| Destruction. Gulf Coast Pre-Stess fabrication yard took a pounding last year from Katrina’s storm surge. (above). One year later, fab yard is bustling with business from around the Gulf.(below). |
(Photo above courtesy of courtesy of Gulf Coast Pre-Stress, below by Angelle Bergeron for ENR)
The yard of Gulf Coast Pre-Stress Inc. in Pass Christian, Miss., now rumbles with more work than it has ever seen, a year after the company was brought to the edge of destruction by an 18-ft wall of water from Hurricane Katrina. Reborn, the yard has become the beating heart of reconstruction, the critical source of oversized prestressed columns and beams for infrastructure repairs throughout the region.
Gulf Coast Pre-Stress is a key player in the recovery because its waterfront location, which almost led to its demise, makes it the ideal womb for forming the big bones of reconstruction and floating them out to projects throughout the region, one barge load at a time.
“Over there, they’re loading the 36-inch pilings for the Bay Saint Louis bridge,” says Mike Spruill, president and CEO, during a tour Aug. 25. And then, “…that’s the first load going on the barge for (Louisiana Route) 1,” he says, driving beneath a straddle crane. Spruill is enthusiastic and proud. “Rebuilding, surviving all this….I enjoyed this more than any job I’ve ever done,” he says.
On the GCP yard are pieces for the first phase of the $1.4-billion, 17-mile-long La. 1 elevated causeway to connect the oil-industry linchpin, Port Fouchon, to the mainland south of New Orleans. There are parts for the $266.8-million, 1.9-mile-long U.S. 90 Bay Saint Louis Bridge and parts for the $243-million, 3.2-mile-long Interstate-10 Escambia Bay Bridge in Pensacola, Fla., blasted to bits by Hurricane Ivan in 2004.
Since Katrina, the yard also has delivered test piles for the $800-million replacement for the I-10 Twin Spans bridge, the battered lifeline into New Orleans across the east end of Lake Pontchartrain, as well as test piles for the $338-million, 1.2-mile-long, replacement U.S. 90 bridge across Biloxi Bay. It has cast beams and columns for casinos, liquified natural gas terminals and several smaller bridges. The new bones for Gulf Coast reconstruction are everywhere. “Hopefully, we’ll never have to go through this again,” says Spruill. “Quitting was never an option, but if we have another Katrina, it will be a lot harder to find people to do it.”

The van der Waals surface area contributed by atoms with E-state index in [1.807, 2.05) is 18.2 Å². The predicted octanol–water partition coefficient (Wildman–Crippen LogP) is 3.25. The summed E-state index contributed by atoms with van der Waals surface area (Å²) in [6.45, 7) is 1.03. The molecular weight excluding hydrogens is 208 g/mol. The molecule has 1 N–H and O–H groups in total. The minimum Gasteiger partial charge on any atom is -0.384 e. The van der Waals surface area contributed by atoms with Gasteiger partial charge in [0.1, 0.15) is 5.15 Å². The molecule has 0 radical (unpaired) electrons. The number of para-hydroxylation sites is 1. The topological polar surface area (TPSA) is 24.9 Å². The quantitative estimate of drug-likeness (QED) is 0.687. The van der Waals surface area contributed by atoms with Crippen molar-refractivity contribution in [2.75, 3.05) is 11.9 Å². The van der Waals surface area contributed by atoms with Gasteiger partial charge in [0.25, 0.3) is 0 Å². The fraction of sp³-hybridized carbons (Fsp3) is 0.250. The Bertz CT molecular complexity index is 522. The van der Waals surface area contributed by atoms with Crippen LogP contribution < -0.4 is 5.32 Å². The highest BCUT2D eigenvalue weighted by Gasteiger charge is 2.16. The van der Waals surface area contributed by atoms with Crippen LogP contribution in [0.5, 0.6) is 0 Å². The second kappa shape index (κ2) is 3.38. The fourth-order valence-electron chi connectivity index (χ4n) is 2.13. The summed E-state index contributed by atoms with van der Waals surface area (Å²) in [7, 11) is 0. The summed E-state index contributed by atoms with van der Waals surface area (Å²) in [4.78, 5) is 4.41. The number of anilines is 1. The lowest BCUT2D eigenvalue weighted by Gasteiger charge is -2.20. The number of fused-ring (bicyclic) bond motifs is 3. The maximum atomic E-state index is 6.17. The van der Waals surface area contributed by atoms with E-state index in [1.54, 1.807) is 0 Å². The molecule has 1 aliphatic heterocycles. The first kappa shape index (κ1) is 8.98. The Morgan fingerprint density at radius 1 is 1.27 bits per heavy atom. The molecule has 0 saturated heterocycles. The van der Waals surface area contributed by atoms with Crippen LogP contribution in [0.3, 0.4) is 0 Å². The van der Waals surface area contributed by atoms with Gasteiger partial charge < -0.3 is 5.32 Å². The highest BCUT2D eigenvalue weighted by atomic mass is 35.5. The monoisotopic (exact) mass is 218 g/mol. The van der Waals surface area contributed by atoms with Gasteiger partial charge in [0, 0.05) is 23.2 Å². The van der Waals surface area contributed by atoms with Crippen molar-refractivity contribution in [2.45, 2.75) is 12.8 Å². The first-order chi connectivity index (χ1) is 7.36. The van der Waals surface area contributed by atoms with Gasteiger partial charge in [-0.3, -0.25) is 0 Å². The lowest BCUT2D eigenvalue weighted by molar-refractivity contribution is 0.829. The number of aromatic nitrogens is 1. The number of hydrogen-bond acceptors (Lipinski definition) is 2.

|Help Wanted. Project manager Nelson needs labor. (Photo by Angelle Bergeron for ENR)|
GCP isn’t the only prestress fabricator supplying materials for those jobs. The scope and urgency of the work after Katrina has contractors tapping resources far and wide. Granite/Archer Western, the joint venture building the Bay Saint Louis Bridge, is also using components cast in Hattiesburg and Jackson, Miss., Tampa, Fla., and Savannah, Ga., says project manager Allen Nelson. “Gulf Coast has so much business that they can’t finish all of our projects,” he says.
Even projects almost in GCP’s back yard, like the CSX railroad bridge across Bay Saint Louis, destroyed by Katrina and needing concrete girders in a hurry, had to go elsewhere. “We were right here, and we couldn’t do it,” Spruill says.
In fact, GCP couldn’t do much for the first month after the storm, so badly was the yard damaged. It made its first pour 30 days after Katrina, using well water because public service wasn’t available. But even then, Spruill says he felt he had to finish what was on the books before starting new orders. After that, “the ones who screamed loudest got theirs first,” he says.
Now, GCP’s activity is a sign that key infrastructure projects are surging, and with them, rebirth in the region. “You’ve got to have infrastructure before you can get back up and start to rebuild,” says Kelly Castleberry, Mississippi Dept. of Transportation project manager for the U.S. 90 Bridge over Biloxi Bay. Both the bridge over Biloxi Bay and Saint Louis Bay are financed with emergency federal funds and Castleberry says both represent huge milestones for recovery. “Once the bridges get complete, they will bring a little more normalcy,” he says.